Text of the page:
Meet two of the innovative organizations making circular economy and biofabrication solutions mainstream.
The pioneering work of Suzanne Lee, founder of Biofabricate and a keynote at the 2020 Zero Waste Conference, as well as other early adopters in the field of bio-engineered materials continues to inspire entrepreneurs, scientists and brands worldwide to push the boundaries of design and manufacturing.
Canopy – Circular Economy Textiles
Vancouver-based non-profit Canopy works with the forest industry’s biggest customers and their suppliers to develop business solutions that protect the world’s forests.
Viscose and Rayon fabrics are made from cellulose fibres, commonly from wood pulp or other natural materials. Canopy focuses on finding alternative sources for these fibres to reduce demand for virgin wood. They have introduced commercially-viable circular economy solutions that involve using agricultural by-products, microbial cellulose grown on fermented food waste, and repurposed clothing as feedstock.
Retail Giant Partnership
Earlier this year, Amazon announced it was working with Canopy as part of a suite of sustainability initiatives for packaging, leather and clothing. Canopy’s work with Amazon currently focuses on viscose and rayon, with Amazon committing that by 2022, all of the company’s private label clothing will not include “rayon or viscose derived from ancient and endangered forests, or from endangered species’ habitats or other controversial sources.”
Is There Anything Mushrooms Can’t Do?
New York-based biotech company Ecovative continues to make waves with their innovative uses of mycelium, the root structure of mushrooms, as a versatile material that can create everything from alternative meat products and animal-free leather to biodegradable packaging materials and furniture.
Just how powerful is mycelium? As Ecovative’s founder Eben Bayer, recently said in an interview:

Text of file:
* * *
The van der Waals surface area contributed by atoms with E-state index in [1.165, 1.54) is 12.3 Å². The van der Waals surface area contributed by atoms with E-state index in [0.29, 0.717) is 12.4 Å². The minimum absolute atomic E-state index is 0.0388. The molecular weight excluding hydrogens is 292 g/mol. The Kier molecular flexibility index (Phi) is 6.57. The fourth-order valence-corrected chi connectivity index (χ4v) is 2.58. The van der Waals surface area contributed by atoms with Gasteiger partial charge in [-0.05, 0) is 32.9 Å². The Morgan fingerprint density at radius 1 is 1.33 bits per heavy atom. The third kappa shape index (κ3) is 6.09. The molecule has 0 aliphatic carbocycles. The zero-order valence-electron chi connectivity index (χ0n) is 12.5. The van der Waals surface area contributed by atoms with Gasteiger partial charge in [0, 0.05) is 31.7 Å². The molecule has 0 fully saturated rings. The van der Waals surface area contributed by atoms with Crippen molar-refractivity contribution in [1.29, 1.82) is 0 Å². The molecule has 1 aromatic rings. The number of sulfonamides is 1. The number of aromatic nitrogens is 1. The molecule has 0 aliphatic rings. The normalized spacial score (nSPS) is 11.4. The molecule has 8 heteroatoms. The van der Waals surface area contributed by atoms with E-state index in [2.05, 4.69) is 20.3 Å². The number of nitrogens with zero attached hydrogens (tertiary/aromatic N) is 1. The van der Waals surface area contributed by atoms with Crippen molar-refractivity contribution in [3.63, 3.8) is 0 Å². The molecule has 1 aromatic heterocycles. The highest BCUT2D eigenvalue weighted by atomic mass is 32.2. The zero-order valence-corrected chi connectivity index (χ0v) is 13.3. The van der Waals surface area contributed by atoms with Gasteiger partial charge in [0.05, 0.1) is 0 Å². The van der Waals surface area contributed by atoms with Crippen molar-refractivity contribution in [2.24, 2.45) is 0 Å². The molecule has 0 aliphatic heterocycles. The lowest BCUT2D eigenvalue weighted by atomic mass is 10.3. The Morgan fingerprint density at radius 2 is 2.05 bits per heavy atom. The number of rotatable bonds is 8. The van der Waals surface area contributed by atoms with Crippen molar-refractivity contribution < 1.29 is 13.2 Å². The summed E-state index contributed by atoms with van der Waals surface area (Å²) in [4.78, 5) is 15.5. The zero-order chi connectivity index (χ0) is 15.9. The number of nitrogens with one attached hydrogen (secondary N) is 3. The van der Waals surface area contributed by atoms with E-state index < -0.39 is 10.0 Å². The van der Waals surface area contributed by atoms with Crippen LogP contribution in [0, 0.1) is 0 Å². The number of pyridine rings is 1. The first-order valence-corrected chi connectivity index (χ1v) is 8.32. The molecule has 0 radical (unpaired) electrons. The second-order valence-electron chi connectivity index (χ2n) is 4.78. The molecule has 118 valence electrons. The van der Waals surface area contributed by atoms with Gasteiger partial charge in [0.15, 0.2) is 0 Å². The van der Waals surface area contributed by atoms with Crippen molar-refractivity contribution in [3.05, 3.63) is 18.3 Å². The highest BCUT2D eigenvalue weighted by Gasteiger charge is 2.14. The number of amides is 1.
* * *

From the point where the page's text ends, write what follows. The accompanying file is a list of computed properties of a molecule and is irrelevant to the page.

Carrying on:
“Our forests are biological cities that run on – and are connected by – a living, underground network of mycelium … It’s one of the greatest natural recyclers of material, breaking down old matter and turning it into nutrients that power the forest. This Super Material is a natural biodegradable product, with the remarkable ability to be easily and quickly grown into virtually any shape or form, with endless possibilities that could replace many of our current manufacturing and farming methods …
Ecovative is focused on earth-friendly product solutions for two major industries: plastics and animal agriculture.”
One of Ecovative’s spin-off companies, Atlast Food Co., promises “bacon without the oink,” and as Fast Company says:
“Atlast is founded on the idea that mushrooms, particularly varietals such as chicken of the woods and oyster mushrooms, have a similar cellular structure to meat and can be cultivated to mimic bacon, steaks, chicken breasts, and other whole cuts.”
Growing Possibilities in a New Paradigm
Canopy and Ecovative are just two companies embracing biofabrication – a suite of production methods that incorporates the best of science, agriculture, design, 3D printing, brewing and even gardening – uses microscopic organisms to reinvent the way we make everything from clothes to couches to buildings. It represents a new paradigm that can dramatically reduce environmental impacts of many industries.
As Suzanne Lee puts it,
“Once you realize that these materials are better for the planet, animals and us, why would we go back to the toxic, polluting materials of the past?”
We are pleased to welcome Canopy’s Valerie Langer, Fiber Solutions Strategist as well as Ecovative’s founder Eben Bayer as part of the Spotlight on Next Generation Materials panel.
2020 Zero Waste Conference:
Resiliency, Prosperity, Carbon Neutrality – The Circular Economy Solution
November 13, 2020